Target’s quarterly sales increased a modest 0.5 percent. The retailer maintained its full-year guidance, but said “based on softening sales trends” in the most recent quarter, it was planning for a wide range of sales outcomes in the second quarter.
Overall sales at T.J. Maxx’s parent company increased 3 percent. Its T.J. Maxx and Marshall brands, which offer name-brand items to shoppers at discounted prices, posted an increase, but sales at HomeGoods declined 7 percent. It maintained its full-year guidance and forecast an increase in sales of 2 to 3 percent.
Analysts said the sales declines were a sign of consumers being more selective about what they purchase, along with spending patterns gaining some semblance of normalcy after being less predictable during the pandemic. Broadly, the economy has remained resilient, with wage growth strong and jobs being added across a wide range of industry.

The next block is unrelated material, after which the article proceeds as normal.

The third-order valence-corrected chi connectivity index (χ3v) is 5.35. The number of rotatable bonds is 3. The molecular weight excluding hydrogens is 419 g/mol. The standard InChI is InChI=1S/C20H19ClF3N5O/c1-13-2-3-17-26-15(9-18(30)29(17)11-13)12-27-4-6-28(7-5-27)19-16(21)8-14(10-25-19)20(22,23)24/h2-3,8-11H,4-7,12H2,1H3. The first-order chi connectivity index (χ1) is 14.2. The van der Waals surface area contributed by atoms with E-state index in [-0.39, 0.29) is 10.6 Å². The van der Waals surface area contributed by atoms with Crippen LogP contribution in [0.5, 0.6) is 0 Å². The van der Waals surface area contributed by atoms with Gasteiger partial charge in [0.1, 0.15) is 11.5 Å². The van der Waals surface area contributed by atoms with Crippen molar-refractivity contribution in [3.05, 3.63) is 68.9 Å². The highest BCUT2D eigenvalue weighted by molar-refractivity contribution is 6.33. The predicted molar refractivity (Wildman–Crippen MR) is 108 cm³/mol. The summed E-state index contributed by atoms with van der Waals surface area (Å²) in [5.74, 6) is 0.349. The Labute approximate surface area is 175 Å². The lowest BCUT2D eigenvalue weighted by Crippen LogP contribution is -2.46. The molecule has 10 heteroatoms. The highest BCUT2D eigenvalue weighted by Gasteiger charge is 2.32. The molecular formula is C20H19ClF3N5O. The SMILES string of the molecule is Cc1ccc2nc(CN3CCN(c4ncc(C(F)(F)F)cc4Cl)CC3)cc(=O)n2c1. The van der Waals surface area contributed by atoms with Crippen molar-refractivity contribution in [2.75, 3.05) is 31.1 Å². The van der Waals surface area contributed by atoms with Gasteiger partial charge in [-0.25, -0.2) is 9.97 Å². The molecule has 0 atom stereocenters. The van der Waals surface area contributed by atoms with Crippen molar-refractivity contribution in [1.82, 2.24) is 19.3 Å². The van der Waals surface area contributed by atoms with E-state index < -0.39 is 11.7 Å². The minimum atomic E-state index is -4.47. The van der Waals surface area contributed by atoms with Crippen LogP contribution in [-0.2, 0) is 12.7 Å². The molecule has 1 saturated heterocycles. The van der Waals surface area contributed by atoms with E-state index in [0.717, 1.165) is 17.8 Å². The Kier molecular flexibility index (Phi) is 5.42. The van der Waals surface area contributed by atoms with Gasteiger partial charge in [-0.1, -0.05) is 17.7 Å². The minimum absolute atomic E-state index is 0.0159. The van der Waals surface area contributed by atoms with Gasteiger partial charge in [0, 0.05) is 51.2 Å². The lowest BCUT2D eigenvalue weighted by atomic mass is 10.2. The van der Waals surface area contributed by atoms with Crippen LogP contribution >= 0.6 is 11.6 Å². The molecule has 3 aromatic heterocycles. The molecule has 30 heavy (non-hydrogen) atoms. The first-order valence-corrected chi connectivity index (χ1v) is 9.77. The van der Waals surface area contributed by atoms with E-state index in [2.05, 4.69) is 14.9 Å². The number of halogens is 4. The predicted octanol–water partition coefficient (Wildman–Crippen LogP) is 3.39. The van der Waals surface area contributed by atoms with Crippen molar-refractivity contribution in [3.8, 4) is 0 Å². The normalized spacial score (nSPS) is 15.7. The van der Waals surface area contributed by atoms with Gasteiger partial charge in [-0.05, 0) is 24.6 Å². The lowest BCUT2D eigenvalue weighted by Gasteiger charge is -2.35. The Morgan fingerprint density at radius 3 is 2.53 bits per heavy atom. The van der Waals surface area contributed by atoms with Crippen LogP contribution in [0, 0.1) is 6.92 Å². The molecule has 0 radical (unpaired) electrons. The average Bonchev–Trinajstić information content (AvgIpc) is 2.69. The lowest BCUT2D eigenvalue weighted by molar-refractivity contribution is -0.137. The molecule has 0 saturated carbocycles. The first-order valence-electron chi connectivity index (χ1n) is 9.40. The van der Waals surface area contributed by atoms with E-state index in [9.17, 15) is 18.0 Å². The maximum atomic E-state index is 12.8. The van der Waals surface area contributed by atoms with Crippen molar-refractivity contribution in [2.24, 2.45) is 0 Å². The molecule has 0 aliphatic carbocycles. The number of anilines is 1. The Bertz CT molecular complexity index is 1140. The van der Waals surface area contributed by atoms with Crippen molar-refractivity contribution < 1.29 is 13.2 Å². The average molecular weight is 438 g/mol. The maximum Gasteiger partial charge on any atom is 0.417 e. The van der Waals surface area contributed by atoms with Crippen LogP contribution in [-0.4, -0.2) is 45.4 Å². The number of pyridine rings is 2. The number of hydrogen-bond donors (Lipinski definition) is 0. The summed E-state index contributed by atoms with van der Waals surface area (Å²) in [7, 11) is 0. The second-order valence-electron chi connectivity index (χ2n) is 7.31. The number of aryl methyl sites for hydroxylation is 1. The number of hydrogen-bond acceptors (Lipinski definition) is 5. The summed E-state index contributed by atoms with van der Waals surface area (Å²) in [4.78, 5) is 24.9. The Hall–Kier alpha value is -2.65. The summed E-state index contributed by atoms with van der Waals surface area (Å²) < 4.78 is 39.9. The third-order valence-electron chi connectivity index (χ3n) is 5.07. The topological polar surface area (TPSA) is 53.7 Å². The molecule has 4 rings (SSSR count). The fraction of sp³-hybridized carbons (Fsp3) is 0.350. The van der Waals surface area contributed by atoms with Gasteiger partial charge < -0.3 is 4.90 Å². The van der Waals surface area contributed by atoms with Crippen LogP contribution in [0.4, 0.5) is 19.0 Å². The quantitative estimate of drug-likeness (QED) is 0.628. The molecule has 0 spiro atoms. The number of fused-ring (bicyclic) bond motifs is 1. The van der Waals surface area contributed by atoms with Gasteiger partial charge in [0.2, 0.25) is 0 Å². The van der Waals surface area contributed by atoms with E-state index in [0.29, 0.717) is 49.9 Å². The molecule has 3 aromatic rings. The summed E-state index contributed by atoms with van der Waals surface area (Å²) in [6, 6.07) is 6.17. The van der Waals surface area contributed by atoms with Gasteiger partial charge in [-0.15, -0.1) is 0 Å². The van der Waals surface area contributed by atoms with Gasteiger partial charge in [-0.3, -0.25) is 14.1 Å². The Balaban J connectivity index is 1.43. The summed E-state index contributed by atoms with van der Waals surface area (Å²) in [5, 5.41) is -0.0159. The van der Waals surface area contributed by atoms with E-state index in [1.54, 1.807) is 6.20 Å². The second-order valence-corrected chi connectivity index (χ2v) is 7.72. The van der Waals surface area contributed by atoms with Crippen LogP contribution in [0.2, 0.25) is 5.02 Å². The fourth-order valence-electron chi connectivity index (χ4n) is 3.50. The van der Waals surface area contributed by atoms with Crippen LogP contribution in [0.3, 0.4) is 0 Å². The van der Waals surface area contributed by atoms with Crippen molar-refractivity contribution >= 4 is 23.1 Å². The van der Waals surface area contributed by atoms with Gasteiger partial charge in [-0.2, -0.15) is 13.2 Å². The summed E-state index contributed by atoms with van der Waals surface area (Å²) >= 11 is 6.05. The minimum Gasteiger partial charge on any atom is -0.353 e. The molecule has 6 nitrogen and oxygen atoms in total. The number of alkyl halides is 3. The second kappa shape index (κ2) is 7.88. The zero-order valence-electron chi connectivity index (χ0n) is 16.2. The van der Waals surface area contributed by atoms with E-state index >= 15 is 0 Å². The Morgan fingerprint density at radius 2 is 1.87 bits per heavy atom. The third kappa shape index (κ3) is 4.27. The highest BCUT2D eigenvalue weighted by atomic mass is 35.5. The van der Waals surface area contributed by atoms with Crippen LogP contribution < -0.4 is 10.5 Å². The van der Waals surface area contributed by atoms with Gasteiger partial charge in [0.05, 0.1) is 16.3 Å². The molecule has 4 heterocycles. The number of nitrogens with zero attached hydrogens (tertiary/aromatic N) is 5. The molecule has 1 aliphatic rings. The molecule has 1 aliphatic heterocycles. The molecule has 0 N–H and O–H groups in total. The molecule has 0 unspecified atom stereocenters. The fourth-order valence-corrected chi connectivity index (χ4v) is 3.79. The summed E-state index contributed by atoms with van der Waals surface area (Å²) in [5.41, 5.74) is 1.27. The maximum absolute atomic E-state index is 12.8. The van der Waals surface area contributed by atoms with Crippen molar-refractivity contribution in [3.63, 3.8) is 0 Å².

“We’re not seeing a collapse of revenue,” Simeon Siegel, managing director at BMO Capital Markets, said. “We’re seeing revenue disappointments. Consumers are still spending on the things that they decide they want to spend on.”
Retailers are facing a profit challenge. Walmart said on Thursday that its gross profit rate, or the difference between the cost of the goods and their sales, fell to 23.7 percent, slightly missing Wall Street’s estimates. The decline came in part because shoppers were buying more groceries and products in its health and wellness category and less general merchandise. Groceries typically have lower profit margins for retailers than discretionary categories like apparel.